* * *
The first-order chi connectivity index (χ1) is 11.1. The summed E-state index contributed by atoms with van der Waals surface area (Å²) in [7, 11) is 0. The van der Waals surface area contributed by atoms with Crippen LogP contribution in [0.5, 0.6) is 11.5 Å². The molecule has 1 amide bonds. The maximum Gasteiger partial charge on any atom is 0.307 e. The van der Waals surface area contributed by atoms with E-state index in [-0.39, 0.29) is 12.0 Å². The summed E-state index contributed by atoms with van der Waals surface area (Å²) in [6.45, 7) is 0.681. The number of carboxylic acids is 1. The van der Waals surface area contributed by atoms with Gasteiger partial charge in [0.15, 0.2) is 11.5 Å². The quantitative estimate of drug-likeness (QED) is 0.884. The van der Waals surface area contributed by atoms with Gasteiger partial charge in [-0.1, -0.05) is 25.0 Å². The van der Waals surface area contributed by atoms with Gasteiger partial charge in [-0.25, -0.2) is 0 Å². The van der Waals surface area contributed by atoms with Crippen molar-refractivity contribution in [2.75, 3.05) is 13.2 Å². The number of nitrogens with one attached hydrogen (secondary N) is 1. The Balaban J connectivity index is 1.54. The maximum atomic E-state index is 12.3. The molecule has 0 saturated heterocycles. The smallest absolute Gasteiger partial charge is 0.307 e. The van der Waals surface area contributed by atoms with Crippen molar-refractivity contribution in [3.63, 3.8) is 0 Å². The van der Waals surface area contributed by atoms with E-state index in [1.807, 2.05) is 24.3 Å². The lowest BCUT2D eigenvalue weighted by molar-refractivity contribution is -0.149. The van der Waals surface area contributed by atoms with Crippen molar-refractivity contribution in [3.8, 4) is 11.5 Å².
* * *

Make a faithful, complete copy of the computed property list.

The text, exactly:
The first-order chi connectivity index (χ1) is 11.1. The summed E-state index contributed by atoms with van der Waals surface area (Å²) in [7, 11) is 0. The van der Waals surface area contributed by atoms with Crippen LogP contribution in [0.5, 0.6) is 11.5 Å². The molecule has 1 amide bonds. The maximum Gasteiger partial charge on any atom is 0.307 e. The van der Waals surface area contributed by atoms with E-state index in [-0.39, 0.29) is 12.0 Å². The summed E-state index contributed by atoms with van der Waals surface area (Å²) in [6.45, 7) is 0.681. The number of carboxylic acids is 1. The van der Waals surface area contributed by atoms with Gasteiger partial charge in [0.15, 0.2) is 11.5 Å². The quantitative estimate of drug-likeness (QED) is 0.884. The van der Waals surface area contributed by atoms with Gasteiger partial charge in [-0.1, -0.05) is 25.0 Å². The van der Waals surface area contributed by atoms with Gasteiger partial charge in [-0.25, -0.2) is 0 Å². The van der Waals surface area contributed by atoms with Crippen molar-refractivity contribution in [2.75, 3.05) is 13.2 Å². The number of nitrogens with one attached hydrogen (secondary N) is 1. The Balaban J connectivity index is 1.54. The maximum atomic E-state index is 12.3. The molecule has 0 saturated heterocycles. The smallest absolute Gasteiger partial charge is 0.307 e. The van der Waals surface area contributed by atoms with Crippen molar-refractivity contribution in [3.63, 3.8) is 0 Å². The van der Waals surface area contributed by atoms with E-state index in [1.807, 2.05) is 24.3 Å². The lowest BCUT2D eigenvalue weighted by molar-refractivity contribution is -0.149. The van der Waals surface area contributed by atoms with Crippen molar-refractivity contribution in [3.8, 4) is 11.5 Å².